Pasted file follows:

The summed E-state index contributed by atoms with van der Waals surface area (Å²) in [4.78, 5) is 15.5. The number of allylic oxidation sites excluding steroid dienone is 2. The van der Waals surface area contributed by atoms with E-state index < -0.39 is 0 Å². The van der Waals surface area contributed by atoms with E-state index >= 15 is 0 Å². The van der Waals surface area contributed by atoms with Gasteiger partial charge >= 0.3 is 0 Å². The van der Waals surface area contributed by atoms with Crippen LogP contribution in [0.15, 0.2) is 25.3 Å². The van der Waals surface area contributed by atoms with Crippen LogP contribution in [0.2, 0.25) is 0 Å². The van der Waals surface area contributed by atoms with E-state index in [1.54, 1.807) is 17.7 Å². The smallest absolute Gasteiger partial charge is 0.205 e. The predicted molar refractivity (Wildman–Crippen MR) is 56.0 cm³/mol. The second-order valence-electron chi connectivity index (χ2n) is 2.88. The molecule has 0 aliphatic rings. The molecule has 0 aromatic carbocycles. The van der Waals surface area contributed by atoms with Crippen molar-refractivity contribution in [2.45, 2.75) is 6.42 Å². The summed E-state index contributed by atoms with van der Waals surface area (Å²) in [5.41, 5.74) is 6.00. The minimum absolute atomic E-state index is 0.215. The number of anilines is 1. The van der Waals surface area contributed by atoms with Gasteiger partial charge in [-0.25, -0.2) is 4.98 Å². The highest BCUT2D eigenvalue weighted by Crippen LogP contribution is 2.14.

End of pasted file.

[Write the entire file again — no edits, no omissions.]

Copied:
The summed E-state index contributed by atoms with van der Waals surface area (Å²) in [4.78, 5) is 15.5. The number of allylic oxidation sites excluding steroid dienone is 2. The van der Waals surface area contributed by atoms with E-state index < -0.39 is 0 Å². The van der Waals surface area contributed by atoms with E-state index >= 15 is 0 Å². The van der Waals surface area contributed by atoms with Gasteiger partial charge >= 0.3 is 0 Å². The van der Waals surface area contributed by atoms with Crippen LogP contribution in [0.15, 0.2) is 25.3 Å². The van der Waals surface area contributed by atoms with Crippen LogP contribution in [0.2, 0.25) is 0 Å². The van der Waals surface area contributed by atoms with E-state index in [1.54, 1.807) is 17.7 Å². The smallest absolute Gasteiger partial charge is 0.205 e. The predicted molar refractivity (Wildman–Crippen MR) is 56.0 cm³/mol. The second-order valence-electron chi connectivity index (χ2n) is 2.88. The molecule has 0 aliphatic rings. The molecule has 0 aromatic carbocycles. The van der Waals surface area contributed by atoms with Crippen molar-refractivity contribution in [2.45, 2.75) is 6.42 Å². The summed E-state index contributed by atoms with van der Waals surface area (Å²) in [5.41, 5.74) is 6.00. The minimum absolute atomic E-state index is 0.215. The number of anilines is 1. The van der Waals surface area contributed by atoms with Gasteiger partial charge in [-0.25, -0.2) is 4.98 Å². The highest BCUT2D eigenvalue weighted by Crippen LogP contribution is 2.14.